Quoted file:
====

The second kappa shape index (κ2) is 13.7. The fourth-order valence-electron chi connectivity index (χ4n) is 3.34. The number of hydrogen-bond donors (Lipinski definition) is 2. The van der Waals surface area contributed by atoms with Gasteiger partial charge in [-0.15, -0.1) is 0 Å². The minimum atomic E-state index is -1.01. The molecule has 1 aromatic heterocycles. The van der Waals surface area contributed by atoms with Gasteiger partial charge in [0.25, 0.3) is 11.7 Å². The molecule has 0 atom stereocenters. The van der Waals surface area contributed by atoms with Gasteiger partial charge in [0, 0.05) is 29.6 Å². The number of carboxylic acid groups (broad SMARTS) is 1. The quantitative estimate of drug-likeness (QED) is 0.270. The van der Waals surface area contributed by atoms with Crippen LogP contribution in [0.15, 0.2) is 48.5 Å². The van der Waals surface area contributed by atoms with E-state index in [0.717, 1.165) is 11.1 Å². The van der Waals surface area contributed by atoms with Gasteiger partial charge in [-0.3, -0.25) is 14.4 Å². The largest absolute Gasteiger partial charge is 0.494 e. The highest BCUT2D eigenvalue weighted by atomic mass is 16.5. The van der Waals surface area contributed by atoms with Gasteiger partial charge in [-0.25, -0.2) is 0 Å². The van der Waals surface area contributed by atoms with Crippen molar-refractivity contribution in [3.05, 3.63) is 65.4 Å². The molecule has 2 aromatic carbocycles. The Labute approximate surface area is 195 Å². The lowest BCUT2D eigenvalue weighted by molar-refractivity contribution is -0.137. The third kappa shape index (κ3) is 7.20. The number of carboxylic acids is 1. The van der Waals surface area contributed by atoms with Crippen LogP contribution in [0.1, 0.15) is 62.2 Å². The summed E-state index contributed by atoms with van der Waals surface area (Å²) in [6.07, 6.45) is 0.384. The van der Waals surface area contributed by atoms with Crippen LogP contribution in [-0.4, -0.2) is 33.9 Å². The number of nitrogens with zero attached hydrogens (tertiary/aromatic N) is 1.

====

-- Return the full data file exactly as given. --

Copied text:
The second kappa shape index (κ2) is 13.7. The fourth-order valence-electron chi connectivity index (χ4n) is 3.34. The number of hydrogen-bond donors (Lipinski definition) is 2. The van der Waals surface area contributed by atoms with Gasteiger partial charge in [-0.15, -0.1) is 0 Å². The minimum atomic E-state index is -1.01. The molecule has 1 aromatic heterocycles. The van der Waals surface area contributed by atoms with Gasteiger partial charge in [0.25, 0.3) is 11.7 Å². The molecule has 0 atom stereocenters. The van der Waals surface area contributed by atoms with Gasteiger partial charge in [0, 0.05) is 29.6 Å². The number of carboxylic acid groups (broad SMARTS) is 1. The quantitative estimate of drug-likeness (QED) is 0.270. The van der Waals surface area contributed by atoms with Crippen LogP contribution in [0.15, 0.2) is 48.5 Å². The van der Waals surface area contributed by atoms with E-state index in [0.717, 1.165) is 11.1 Å². The van der Waals surface area contributed by atoms with Gasteiger partial charge in [-0.3, -0.25) is 14.4 Å². The largest absolute Gasteiger partial charge is 0.494 e. The highest BCUT2D eigenvalue weighted by atomic mass is 16.5. The van der Waals surface area contributed by atoms with Gasteiger partial charge in [-0.25, -0.2) is 0 Å². The van der Waals surface area contributed by atoms with Crippen molar-refractivity contribution in [3.05, 3.63) is 65.4 Å². The molecule has 2 aromatic carbocycles. The Labute approximate surface area is 195 Å². The lowest BCUT2D eigenvalue weighted by molar-refractivity contribution is -0.137. The third kappa shape index (κ3) is 7.20. The number of carboxylic acids is 1. The van der Waals surface area contributed by atoms with Crippen LogP contribution in [0.1, 0.15) is 62.2 Å². The summed E-state index contributed by atoms with van der Waals surface area (Å²) in [6.07, 6.45) is 0.384. The van der Waals surface area contributed by atoms with Crippen LogP contribution in [-0.4, -0.2) is 33.9 Å². The number of nitrogens with zero attached hydrogens (tertiary/aromatic N) is 1.